As September approached I fitted in as many longer sessions as I could while trying to avoid any last minute injuries or niggles. Finally on the 29th we flew out to Hawaii. Hawaii feels very familiar to us now, we have been three times before - always because of triathlon races but it's a great excuse to come to this beautiful little corner of the world. We arrived to the baking heat and set about acclimatising to conditions very foreign to us in the UK! The first few days I swam in the Kailua harbour daily, doing laps of the Ironman course - a nearly 4km circuit with more and more triathletes for company as the days went by. We caught up with old friends and the second Saturday competed in the annual Kukio Bay swim. A fun little 1.2mile race that we discovered last time we were here. I managed to win it last time and repeated the feat again this year, it was in theory a good pre-swim loosener. However, that afternoon I started to feel seriously unwell. I was overcome with a pounding headache and nausea and a feeling of such intense lethargy that I could barely drag myself out of bed. I barely slept that night and nagging feelings of impending stress about my swim were magnified by my physical symptoms. The following day I struggled to eat much at all. I knew I was feeling nervous about the swim but this seemed extreme. I confessed to Vickie that I didn't think I could do the swim, even a little 10 minute loosener in the sea left me feeling wiped out. My only hope was that the component of my symptoms caused by anxiety would settle when I was swimming and I would feel much better once I got the swim under way. I spoke to Jeff to confirm everything was still looking good for the swim, a part of me was hoping he would say the big NW swell that was now being predicted would scupper any attempt but he sounded enthusiastic about the conditions and so I packed my gear in anticipation of travelling to Molokai the following day. That night I took some sleeping tablets and tried to put my growing fears to one side. In the morning I was greeted to two emails, one from my local support crew to say he had been injured in an outrigger race and couldn't come and another from local swim guru and coach Steve Borowski who voiced his worries about the large predicted swells. Not the sort of details I wanted to deal with 12 hours before my biggest ever swim. I spoke to Jeff one last time and he said he would find a back up crew member and reiterated to me that the swell was not going to be an issue, with those reassurances I grabbed my bags and headed to the airport. I finally arrived at my Hotel in Molokai, the only hotel on Molokai, by late afternoon (after a long wait at the airport for my bags that took a different route!). The hotel was basic but adequate and I finally managed to stomach a decent pasta meal that afternoon - my most substantial meal in 2 days. I took a few more sleeping tablets and went to bed at 6pm ready for the early start. Harley the local taxi driver, from the only taxi company in Molokai, arrived at 2am to take me to the harbour and we arrived just before 3am to wake up the crew that had boated across the previous afternoon. It was the first time I had actually met Jeff and Matt and I was introduced to 'back up' crewman John who had never been involved in any sort of long distance swim before, to be honest I was just glad they had found someone. We loaded up the boat and motored up the coast towards La'ua point - the closest point to Oahu. Jeff sat me down and said "Quick question, what do you want us to do if we see a shark?", "Well" I replied, "If you see one that looks even a little bit interested I'd rather get out before it decides if I'm edible", "Good answer" said Jeff, "I just like to check because Penny Palfry told us we could only pull her out after the first bite!" As we approached the point even in the dark we could see waves pounding the rocks and we had to come further South away from the point (and Oahu) to find a sheltered cove where I could start the swim without the risk of getting smashed on the rocks. I had brought some water-proof shoes to climb onto the rocks at the start and at 3.40am in the clouded moonlight I jumped into the black Pacific Ocean and started my Molokai Channel swim.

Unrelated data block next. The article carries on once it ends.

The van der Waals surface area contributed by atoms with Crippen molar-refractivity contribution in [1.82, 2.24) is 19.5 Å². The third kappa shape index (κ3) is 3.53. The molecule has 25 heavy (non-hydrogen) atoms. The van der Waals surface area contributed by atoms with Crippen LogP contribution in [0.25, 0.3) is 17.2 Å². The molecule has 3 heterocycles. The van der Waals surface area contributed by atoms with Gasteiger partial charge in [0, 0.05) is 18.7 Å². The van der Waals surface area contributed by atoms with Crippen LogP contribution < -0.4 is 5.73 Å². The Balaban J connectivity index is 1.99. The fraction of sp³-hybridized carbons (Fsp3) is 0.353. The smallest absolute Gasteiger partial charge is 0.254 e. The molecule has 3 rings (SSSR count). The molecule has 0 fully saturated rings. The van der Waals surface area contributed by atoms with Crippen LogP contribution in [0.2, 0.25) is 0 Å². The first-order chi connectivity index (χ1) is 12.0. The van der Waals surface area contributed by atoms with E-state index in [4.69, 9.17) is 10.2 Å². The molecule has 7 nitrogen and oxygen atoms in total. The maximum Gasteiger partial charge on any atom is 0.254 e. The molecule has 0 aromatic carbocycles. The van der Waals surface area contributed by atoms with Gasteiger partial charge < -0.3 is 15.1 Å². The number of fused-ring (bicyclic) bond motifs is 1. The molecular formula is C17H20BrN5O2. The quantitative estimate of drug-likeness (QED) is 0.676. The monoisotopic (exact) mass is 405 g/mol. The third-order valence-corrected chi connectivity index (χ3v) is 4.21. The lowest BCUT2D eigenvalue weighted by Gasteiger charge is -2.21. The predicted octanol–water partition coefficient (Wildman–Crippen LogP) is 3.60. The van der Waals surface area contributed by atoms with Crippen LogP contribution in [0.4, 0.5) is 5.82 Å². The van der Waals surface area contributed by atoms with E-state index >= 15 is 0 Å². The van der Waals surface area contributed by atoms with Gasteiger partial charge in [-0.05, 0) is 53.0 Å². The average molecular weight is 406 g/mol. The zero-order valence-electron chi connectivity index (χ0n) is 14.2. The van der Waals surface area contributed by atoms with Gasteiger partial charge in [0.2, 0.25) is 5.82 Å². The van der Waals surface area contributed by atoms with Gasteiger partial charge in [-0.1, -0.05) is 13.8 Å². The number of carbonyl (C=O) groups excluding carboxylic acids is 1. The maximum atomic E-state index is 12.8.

Thursday, 4 October 2012